Yes, this is all upside for the accused. However, there is a down side for society. If a powerful person who is offended by anonymous speech can penetrate the anonymity, then no anonymous speaker is safe from being revealed. Being able to engage in anonymous political speech is an important defense against tyrrany.
The conflict here is between the right of the accused to face his accuser, and the right of an accuser to remain anonymous if he wishes. I come down on the side of the anonymous accuser because I feel that anonymous political speech is important to society.
What you're overlooking is that the unmasking is coming after the court has essentially already declared that the speech in question is defamatory (which isn't a protected class of speech). There have been appeals, the anonymous person has sent lawyers to appeal on multiple occasions (which does make one doubt the "it's some random yahoo" hypothesis - Timmy's parents aren't likely to be footing the bills for lawyers to protect his identity). Reading the ruling, it's pretty clear that Mr. X has effectively *had* his day in court, and the judges are basing this ruling on the fact that they believe the posts in questions to be defamatory.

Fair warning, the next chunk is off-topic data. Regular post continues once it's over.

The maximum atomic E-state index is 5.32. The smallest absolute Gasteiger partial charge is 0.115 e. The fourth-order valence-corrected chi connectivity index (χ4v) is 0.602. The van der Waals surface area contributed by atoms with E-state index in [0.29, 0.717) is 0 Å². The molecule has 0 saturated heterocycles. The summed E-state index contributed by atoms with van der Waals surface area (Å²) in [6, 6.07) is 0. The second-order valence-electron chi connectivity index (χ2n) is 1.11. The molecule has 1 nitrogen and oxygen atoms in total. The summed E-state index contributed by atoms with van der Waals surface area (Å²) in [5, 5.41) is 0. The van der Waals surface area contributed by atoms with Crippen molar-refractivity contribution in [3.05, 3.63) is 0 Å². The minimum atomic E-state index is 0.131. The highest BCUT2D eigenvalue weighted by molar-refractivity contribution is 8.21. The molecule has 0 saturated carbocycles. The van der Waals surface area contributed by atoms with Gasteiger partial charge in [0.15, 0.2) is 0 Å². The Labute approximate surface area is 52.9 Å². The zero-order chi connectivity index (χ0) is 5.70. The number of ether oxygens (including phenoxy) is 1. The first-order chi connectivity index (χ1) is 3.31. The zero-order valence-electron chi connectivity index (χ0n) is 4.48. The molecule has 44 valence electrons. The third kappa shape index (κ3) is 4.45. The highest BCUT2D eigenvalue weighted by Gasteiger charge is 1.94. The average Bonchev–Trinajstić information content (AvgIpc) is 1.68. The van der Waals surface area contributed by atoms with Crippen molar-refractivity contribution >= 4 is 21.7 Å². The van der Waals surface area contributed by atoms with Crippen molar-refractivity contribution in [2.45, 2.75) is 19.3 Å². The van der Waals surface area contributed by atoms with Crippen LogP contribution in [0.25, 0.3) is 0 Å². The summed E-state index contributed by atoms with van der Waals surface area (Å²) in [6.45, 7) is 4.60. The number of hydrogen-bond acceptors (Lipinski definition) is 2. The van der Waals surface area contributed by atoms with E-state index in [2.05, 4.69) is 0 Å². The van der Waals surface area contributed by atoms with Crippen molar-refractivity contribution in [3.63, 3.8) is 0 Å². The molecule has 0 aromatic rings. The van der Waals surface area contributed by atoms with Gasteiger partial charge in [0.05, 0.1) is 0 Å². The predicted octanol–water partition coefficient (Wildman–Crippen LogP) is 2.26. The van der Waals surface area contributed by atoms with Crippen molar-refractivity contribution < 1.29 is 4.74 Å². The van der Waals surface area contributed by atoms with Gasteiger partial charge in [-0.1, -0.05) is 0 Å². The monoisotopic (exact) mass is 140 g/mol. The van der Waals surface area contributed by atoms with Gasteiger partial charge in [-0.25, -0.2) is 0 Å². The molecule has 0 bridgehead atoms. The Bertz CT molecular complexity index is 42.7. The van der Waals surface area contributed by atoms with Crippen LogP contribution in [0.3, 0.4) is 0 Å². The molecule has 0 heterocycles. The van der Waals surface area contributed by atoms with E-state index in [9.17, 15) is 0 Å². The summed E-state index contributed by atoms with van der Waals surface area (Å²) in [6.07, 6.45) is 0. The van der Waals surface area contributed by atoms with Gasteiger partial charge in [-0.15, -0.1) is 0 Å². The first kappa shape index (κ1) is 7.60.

So the system is working pretty much as intended - "Fuboy" (the alias of the person who posted) has had his identity protected through the entire process, and only after substantial judicial review (which includes the judges deciding if the case has merit and a reasonable chance of success - read: it's actually defamation), has authorized revealing the name. Not to mention that at each step, he's had the ability (and has availed himself) of legal representation to attempt to quash the subpoena.
To your root point, I agree that anonymous speech is valuable. But part of that value is that it can't be used as a shield to hide behind when doing actually illegal things.